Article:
Experimental and Theoretical Investigation of Oil Retention in a Carbon Dioxide Air-Conditioning System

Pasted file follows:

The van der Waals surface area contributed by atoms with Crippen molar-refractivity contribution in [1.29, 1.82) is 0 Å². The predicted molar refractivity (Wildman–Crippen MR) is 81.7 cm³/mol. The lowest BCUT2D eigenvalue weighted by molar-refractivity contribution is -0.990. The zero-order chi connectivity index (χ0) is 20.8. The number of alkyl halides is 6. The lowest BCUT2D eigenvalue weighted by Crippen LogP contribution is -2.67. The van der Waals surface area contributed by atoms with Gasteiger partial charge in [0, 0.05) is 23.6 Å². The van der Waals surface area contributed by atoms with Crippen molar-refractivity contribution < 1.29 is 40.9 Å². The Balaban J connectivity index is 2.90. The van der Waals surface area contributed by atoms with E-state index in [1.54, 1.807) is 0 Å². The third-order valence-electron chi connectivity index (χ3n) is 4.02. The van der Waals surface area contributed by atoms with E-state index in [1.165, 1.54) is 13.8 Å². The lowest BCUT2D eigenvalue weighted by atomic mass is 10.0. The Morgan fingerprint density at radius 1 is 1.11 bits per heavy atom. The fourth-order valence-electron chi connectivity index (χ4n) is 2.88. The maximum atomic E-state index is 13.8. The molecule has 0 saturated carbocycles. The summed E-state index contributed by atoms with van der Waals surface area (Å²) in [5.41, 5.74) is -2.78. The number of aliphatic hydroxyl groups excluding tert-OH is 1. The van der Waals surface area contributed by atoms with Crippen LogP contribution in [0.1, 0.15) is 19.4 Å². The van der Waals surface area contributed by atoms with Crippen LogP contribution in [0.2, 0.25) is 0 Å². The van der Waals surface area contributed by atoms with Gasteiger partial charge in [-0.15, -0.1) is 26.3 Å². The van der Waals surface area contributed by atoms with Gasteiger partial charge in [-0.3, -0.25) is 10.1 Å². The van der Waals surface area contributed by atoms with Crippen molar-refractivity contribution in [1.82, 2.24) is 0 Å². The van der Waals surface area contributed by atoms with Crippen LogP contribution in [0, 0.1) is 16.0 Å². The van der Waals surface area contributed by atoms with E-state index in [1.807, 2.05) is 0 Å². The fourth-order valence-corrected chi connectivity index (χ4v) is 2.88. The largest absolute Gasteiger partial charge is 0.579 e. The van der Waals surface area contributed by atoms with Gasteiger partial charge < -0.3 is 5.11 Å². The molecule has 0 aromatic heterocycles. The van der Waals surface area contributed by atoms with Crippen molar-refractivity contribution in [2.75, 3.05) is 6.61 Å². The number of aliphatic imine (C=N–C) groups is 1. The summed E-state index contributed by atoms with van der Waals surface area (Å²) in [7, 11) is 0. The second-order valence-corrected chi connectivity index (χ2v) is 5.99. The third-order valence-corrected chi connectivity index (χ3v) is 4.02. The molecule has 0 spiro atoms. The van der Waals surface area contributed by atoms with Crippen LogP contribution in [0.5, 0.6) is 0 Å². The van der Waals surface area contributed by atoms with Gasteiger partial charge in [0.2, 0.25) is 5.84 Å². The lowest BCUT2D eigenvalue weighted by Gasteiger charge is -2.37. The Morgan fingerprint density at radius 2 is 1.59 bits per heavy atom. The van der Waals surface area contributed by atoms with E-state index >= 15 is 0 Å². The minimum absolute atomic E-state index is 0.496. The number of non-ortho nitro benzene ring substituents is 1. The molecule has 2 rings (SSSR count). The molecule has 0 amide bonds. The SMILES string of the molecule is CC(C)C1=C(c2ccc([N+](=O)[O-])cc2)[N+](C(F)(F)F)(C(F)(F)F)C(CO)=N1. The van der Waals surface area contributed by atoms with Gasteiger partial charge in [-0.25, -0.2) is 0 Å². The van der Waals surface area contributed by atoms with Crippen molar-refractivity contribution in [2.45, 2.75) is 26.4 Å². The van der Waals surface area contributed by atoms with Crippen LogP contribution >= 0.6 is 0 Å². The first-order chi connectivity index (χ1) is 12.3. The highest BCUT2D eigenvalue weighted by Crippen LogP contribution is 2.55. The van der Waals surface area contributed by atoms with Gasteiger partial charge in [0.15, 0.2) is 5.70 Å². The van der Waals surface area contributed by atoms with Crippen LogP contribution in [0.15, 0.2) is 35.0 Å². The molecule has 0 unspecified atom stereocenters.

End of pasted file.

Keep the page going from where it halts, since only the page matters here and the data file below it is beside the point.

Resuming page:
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In a closed loop vapor compression cycle, a small portion of the oil circulates with the refrigerant flow through the cycle components while most of the oil stays inside the compressor. The worst scenario of oil circulation in the refrigeration cycle is when large amounts of oil become logged in the system. Each cycle component has different amounts of oil retention. Because oil retention in refrigeration systems can affect performance and compressor reliability, it receives continuous attention from manufactures and operators. Thus, the objective of this dissertation is to develop and use a method to experimentally and theoretically investigate the oil retention behavior in a refrigeration system on a component by component level. The test facility for the oil retention study mainly consists of a refrigeration loop and an oil loop. An oil injection-extraction method was developed to measure the oil retention at each component of the cycle. As the oil circulation ratio increases, the oil retention volume in the heat exchanger and suction line also increases. 16% and 10% of the total oil amount charged initially is retained in heat exchangers at 5 wt.% of oil circulation ratio for the refrigerant mass flux, 290 kg/m2s and 414 kg/m2s, respectively. The effect of oil on pressure drop was found to be most profound at high vapor qualities where the local oil mass fractions are the highest. An analytical model for the annular flow pattern to estimate the oil retention was developed. According to the analysis of CO2 and oil flow in the suction line, the interfacial friction factor should be expressed as the function of CO2 gas Reynolds number as well as the dimensionless oil film thickness. Furthermore, an empirical interfacial friction factor based on experimental results was developed. All simulation results for the suction line are bounded by ± 20% from experimental results. In the case of heat exchangers, void fraction models were used to estimate the oil retention. Due to the changing oil properties, the heat exchangers were divided into segments. Then the oil retention volume in the heat exchangers was calculated from the oil fraction and the length of the corresponding segment. Void fraction models by Hughmark (1962) and Premoli et al. (1971), show good agreement with current experimental results of oil retention at the evaporator and the gas cooler, respectively. Simulation results at the evaporator and the gas cooler are bounded by ± 20% of experimental results. To minimize the oil retention in system components, several design guidelines are suggested.